SQL BE with MS Access FE - Speed up searches (1 Viewer)

HelpMe:)

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Hello :)

I have built a database with the back end being on SQL Server Express and the front end on Access. The issue i have before deploying is that when we search for a record it seems to take a minute or crashes. Is there a way to resolve this?
This is my first SQL database so no doubt i've made an error somewhere!
 

isladogs

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To get the best performance when using a SS BE, you should design all queries, forms etc to only pull the data required from the server.
If you download all data then filter it in Access, performance will be poor

You should also ensure that all search fields are indexed
 

HelpMe:)

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To get the best performance when using a SS BE, you should design all queries, forms etc to only pull the data required from the server.
If you download all data then filter it in Access, performance will be poor

You should also ensure that all search fields are indexed
Thank you isladogs, that is what i thought but i'm not sure how to set it up.
 

theDBguy

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Hi. Just curious, how exactly are you searching for records now?
 

HelpMe:)

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Hi. Just curious, how exactly are you searching for records now?
At the moment the form is opened from a navigation menu and the user can then click the search button and type in what they are looking for e.g an asset number or serial. There are buttons to add a new record and filter by a specific department as well.
 

theDBguy

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At the moment the form is opened from a navigation menu and the user can then click the search button and type in what they are looking for e.g an asset number or serial. There are buttons to add a new record and filter by a specific department as well.
Right, but what does the button do exactly? If you're using code, I'd like to see it please, just in case there's something there that can be tweaked. If you're using the built-in search feature, then there's nothing to fix there and indexing would probably be your best bet.
 

HelpMe:)

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Right, but what does the button do exactly? If you're using code, I'd like to see it please, just in case there's something there that can be tweaked. If you're using the built-in search feature, then there's nothing to fix there and indexing would probably be your best bet.
It is just a Macro button at the moment, attached screenshot.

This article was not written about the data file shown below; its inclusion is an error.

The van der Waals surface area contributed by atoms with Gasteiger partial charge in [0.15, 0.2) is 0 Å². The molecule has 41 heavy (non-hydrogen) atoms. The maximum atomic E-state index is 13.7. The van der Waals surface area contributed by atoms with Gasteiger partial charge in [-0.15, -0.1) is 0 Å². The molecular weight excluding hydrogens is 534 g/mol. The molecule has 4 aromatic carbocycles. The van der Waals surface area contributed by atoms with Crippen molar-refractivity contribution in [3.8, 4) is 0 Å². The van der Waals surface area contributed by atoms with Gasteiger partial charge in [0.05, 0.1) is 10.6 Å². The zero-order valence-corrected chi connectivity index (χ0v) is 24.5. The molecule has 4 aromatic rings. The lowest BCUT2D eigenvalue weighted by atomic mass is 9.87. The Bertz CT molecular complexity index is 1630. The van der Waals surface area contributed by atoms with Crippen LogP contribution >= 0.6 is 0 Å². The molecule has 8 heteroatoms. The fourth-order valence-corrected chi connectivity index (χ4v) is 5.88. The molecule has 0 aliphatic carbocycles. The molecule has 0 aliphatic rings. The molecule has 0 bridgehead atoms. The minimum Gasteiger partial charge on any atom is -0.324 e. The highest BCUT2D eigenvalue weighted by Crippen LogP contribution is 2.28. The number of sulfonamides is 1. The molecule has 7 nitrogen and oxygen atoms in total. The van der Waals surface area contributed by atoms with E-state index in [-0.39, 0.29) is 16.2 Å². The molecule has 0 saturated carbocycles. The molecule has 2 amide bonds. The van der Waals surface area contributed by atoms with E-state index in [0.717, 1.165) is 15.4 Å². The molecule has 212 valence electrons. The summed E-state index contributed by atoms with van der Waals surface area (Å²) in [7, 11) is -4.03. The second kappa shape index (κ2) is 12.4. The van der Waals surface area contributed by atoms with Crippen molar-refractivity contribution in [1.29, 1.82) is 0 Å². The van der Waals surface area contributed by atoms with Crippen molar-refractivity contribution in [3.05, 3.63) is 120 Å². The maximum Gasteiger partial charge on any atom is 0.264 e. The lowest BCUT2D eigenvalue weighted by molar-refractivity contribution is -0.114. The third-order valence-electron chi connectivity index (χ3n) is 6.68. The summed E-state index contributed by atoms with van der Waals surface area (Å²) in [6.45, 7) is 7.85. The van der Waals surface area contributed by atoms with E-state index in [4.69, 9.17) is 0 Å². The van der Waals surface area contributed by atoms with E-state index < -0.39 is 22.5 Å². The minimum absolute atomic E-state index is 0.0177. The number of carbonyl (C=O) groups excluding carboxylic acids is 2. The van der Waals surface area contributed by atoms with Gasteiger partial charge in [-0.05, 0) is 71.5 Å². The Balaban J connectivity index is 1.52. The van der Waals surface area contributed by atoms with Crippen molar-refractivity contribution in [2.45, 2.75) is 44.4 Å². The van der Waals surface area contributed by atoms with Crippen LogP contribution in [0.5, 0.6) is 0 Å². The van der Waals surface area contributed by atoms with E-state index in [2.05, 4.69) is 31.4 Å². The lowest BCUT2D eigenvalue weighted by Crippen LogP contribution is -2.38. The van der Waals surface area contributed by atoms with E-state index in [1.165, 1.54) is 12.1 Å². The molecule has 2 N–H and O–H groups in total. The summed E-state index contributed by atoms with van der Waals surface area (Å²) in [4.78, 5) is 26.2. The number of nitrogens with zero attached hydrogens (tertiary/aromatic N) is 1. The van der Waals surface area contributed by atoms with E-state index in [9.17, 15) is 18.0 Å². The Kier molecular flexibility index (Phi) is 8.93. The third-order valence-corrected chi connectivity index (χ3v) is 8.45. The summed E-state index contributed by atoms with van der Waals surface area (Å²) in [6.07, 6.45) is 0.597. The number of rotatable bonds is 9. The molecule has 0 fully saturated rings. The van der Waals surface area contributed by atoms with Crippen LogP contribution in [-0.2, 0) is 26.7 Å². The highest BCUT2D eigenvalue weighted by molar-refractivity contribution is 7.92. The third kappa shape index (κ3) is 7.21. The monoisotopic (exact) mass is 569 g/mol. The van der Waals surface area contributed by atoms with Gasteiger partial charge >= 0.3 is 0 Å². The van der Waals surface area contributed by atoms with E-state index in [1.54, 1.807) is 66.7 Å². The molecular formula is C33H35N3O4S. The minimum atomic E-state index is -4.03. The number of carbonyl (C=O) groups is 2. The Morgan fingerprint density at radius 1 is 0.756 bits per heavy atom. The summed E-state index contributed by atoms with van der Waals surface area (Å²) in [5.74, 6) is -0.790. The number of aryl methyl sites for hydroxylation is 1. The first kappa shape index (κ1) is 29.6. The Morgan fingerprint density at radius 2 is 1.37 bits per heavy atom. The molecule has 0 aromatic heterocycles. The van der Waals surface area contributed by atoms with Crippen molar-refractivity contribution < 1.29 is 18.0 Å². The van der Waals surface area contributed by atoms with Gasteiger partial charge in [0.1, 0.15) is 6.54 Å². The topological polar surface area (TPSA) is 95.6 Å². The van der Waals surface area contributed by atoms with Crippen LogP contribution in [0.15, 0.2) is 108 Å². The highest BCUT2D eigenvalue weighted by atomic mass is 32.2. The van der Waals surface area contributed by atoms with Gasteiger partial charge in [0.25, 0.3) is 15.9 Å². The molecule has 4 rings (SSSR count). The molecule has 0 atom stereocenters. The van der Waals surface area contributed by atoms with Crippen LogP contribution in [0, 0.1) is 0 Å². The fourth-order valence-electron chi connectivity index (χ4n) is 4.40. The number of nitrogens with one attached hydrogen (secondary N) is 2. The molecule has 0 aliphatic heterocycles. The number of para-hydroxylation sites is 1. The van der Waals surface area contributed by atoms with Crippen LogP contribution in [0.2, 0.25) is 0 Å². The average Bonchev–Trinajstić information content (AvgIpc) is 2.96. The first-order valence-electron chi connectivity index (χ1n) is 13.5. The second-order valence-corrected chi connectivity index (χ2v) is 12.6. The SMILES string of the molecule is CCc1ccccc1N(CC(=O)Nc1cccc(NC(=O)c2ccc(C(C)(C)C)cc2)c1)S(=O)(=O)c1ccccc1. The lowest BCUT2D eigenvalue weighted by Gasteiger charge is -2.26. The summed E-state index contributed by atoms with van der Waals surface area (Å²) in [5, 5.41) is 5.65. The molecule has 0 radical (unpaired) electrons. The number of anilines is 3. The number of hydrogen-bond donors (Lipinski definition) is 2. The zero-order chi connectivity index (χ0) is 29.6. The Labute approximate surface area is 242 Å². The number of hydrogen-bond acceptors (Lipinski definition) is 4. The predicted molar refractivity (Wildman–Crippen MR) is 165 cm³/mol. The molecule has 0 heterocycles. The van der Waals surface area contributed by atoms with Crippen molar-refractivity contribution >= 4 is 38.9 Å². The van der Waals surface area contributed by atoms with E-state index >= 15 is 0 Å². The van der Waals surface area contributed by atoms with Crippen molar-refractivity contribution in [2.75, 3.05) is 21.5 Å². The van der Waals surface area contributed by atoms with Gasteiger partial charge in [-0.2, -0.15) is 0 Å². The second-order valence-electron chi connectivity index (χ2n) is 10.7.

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theDBguy

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It is just a Macro button at the moment, attached screenshot.
Okay, thanks for the additional information. You are using the built-in search feature, so make sure you have an index for all the fields users would commonly search. Good luck!
 

isladogs

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Using macros will significantly restrict what you can achieve.
Recommend you use the ribbon button to convert the macro to visual basic.
(similarly with all other macros)

Now go into SS and make sure any fields used in your search are indexed.
You may need to relink your tables to make this effective in the Access FE.
Run your search again. Any faster?
If not, we'll need more info about your setup
 

Galaxiom

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Other things that wreck performance:

Joining local tables to the SQL Server tables.
Access user defined functions in the left side of the Where or in a Join.

On any database, applying any functions to the left side of the the Where will slow down the select but it is extra bad with the server.

Avoid where clauses like:
Code:
WHERE Year(datefield) = someyear AND Month(datefield) = somemonth
Instead use:
Code:
WHERE datefield BETWEEN DateSerial(someyear, somemonth, 1) AND DatteSerial(someyear, somemonth + 1, 0)
If you can understand why this matters you should be able to apply the principle more generally. If not, read about SARGABLE queries,
 

isladogs

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Following on from Galaxiom's excellent advice, you may find this article on Optimising Queries to be useful

The tests in the article were performed on local Access tables. If using SQL Server, the differences would be even more significant. The poorly designed queries would be even slower whereas the optimised queries should be even faster (hopefully).
 

sonic8

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You are using the built-in search feature, so make sure you have an index for all the fields users would commonly search.